Sunny Beach, Burgas, 8240, Bulgaria
More about Burgas
Planeta Hotel and Spa
Collage of Modern Sculptures
The Black Sand
Bucarest Burgas by land
Does anyone know how to get from Bucarest to Burgas by land? I heard that there was a train but could not find any details on the net. Thanks and regards
Re: Bucarest Burgas by land
You can check timetables here: http://reiseauskunft.bahn.de/bin/query.exe/en
Bucarest Burgas by land
There are trains from Bucharest Nord to Giurgiu on the border. For example train 1697 departs Bucuresti Nord 08:25, arrives Videle 09:13; train 9343 departs Videle 09:36, arrives Giurgiu 11:02. You'll find the schedules at www.cfr.ro (follow the links to the timetable menu).
From Giurgiu it should be possible to take a minibus or a taxi across the Friendship Bridge to Ruse on the Bulgarian side (although I have not found any details of how to do this). I have heard that it is no longer permitted to walk across the bridge; you would probably not want to, as it's more than 2 km long and has no aesthetic merits.
From Ruse bus station you can take the Enturtrans bus to Burgas. There are three buses per day: at 07:30, 10:30 and 14:30. The trip takes 5:30 to 5:40 hours. The schedule is at http://www.enturtrans.com/en/index.html.
If anyone knows a more direct way from Romania to Burgas, please let me know, as I need to travel from Cluj-Napoca to Burgas mid-April 2010.
Re: Bucarest Burgas by land
Yes you can go by train via Ruse. I think in the summer there is a connecting train - http://bdz.creato.biz/files/pdf/bourgas_varna_moscow_eng.pdf and year round http://bdz.creato.biz/files/pdf/bulgaria_express_eng.pdf
Otherwise there are several options using both train and bus. I don't know the Romania bit of the journey but there are a couple of buses daily from Bucharest to Ruse. Unfortunately the autogari.ro site doesn't seem to be working anymore but the bus service definitely exists. Once you get to Ruse you then have bus and train options on to Burgas.
For trains Ruse to Burgas - www.bdz.bg
For buses - www.transportbg.info (in cyrillic but it does allow latin input for seaches).
Hope this helps.
Travel Tips for Burgas
This is Burgas's Communist-era monument (constructed in 1981) to those killed during the resistance against Fascism. At its centre is an eternal flame and the inside walls have plaques commemorating the individuals.
It looks stark and ugly from a distance but up close it is quite strikingly evocative.
Enjoying The Snow #1
Here's a little trio of kids taking advantage of one of the ramped pathways in the Sea Garden. You'll notice the one in the middle doesn't have a sled but is making do quite adequately with a sheet of plastic.
Burgas's Open Air Theatre
Burgas has a lively year-round cultural scene which reaches its peak during the summer months with several festivals taking place. This Hi-Tech open air theatre, with its retractable roof, is located in the Sea Garden and is host to diverse events such as the various music festivals, theatrical performances and the annual "Burgas and the Sea" competition. (2nd website below)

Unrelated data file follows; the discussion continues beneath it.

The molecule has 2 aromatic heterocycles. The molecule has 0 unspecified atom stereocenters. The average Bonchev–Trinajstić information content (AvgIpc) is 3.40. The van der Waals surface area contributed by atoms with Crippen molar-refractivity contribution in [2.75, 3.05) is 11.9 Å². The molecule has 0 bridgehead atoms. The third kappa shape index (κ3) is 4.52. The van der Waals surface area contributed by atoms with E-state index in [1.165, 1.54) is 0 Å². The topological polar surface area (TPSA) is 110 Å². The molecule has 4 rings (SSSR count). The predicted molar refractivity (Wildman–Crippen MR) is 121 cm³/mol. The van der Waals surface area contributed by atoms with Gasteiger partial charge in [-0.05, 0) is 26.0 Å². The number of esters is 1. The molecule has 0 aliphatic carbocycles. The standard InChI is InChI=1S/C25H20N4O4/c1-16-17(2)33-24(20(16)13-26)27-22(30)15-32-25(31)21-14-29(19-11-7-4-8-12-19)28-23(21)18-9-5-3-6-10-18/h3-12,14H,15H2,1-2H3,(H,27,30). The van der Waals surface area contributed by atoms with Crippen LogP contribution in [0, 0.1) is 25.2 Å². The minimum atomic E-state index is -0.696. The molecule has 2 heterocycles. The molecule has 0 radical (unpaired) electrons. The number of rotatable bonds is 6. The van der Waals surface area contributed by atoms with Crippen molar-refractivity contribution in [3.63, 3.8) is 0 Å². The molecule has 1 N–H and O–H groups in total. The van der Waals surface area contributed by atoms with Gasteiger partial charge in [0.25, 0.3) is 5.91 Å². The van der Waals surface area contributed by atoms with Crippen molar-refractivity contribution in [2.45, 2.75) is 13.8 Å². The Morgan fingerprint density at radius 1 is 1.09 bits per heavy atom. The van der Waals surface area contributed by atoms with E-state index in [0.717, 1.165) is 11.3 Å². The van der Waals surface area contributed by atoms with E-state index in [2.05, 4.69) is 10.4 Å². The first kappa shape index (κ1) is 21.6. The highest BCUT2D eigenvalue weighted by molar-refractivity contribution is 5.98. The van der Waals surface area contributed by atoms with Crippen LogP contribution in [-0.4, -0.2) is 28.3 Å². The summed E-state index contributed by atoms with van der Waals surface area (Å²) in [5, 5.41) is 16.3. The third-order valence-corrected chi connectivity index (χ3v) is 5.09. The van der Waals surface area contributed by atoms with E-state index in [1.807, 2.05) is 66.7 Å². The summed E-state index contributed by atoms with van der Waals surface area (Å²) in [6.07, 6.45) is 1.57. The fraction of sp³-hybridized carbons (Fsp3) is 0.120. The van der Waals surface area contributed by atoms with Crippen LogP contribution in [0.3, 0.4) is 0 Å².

For details of events and tickets visit the Tourist Information Centre in the underpass on Hristo Botev.
There is a riding school at the northern end of the city beach, when you reach the end of the city beach you turn left, cross the railway and go up the park and you'll see it on the right.
They have both ponies and horses so both adults and children can enjoy.
Keep in mind that they have a lunch break from 12 till 3pm, and close at 7 pm.
These are summer operating hours.
One round with a pony costs 2 leva, and with a horse, 5 leva (prices as of August 2009)
Taking in the salt and the sun
"Taking in the sea and sun in Lozenec"
Lozenec is a very small village on Bulgaria's Black Sea around 70 kg from Burgas. There are many villages along the Black sea, full of holidaymakers mostly from Czech Republic and Bulgaria. I think the infrastructure for tourists in this town is adequate locals but very lacking for tourists coming from Western Europe and Canada and USA. All the signs and street signs are written in Cyrillic and almost no one speaks any other language other than Bulgarian, Russian and a smithering of Czech due to the many Czech holiday makers. this could be a very refreshing change and different for visitors from the West. I was definately a novelty to the locals when they learned where I was from. People working in the shops and restaurants and other service industry jobs still have the socialist manner of doing things, ( caustic personalities, broody looks on their face, quick to get frustrated and angry at customers, etc). I have not been long in Bulgaria but one could see that the life for local people is very difficult still, just by looking at people's faces, and in their eyes.
I managed to sample a lot of the local Bulgarian specialties which are tasty, as well as the refreshing local beers which are cheap compared to other places in Europe.
I enjoyed swimming in the Black sea ( the Black sea is actually a beautiful blue colour, but got the infamous name from the many deaths of sailors and the women who lost these sailors hence the sea earning it's name). The sea is not very salty and the waves are gentle to play and body surf on. Many holidaymakers bring plastic floating objects to play on the waves. The shore deepens gradually making it ideal for not so expert swimmers to practice more before venturing out into the deeper area. I enjoyed my trip to Bulgaria's Black sea and am interested in exploring more of the country in the near future.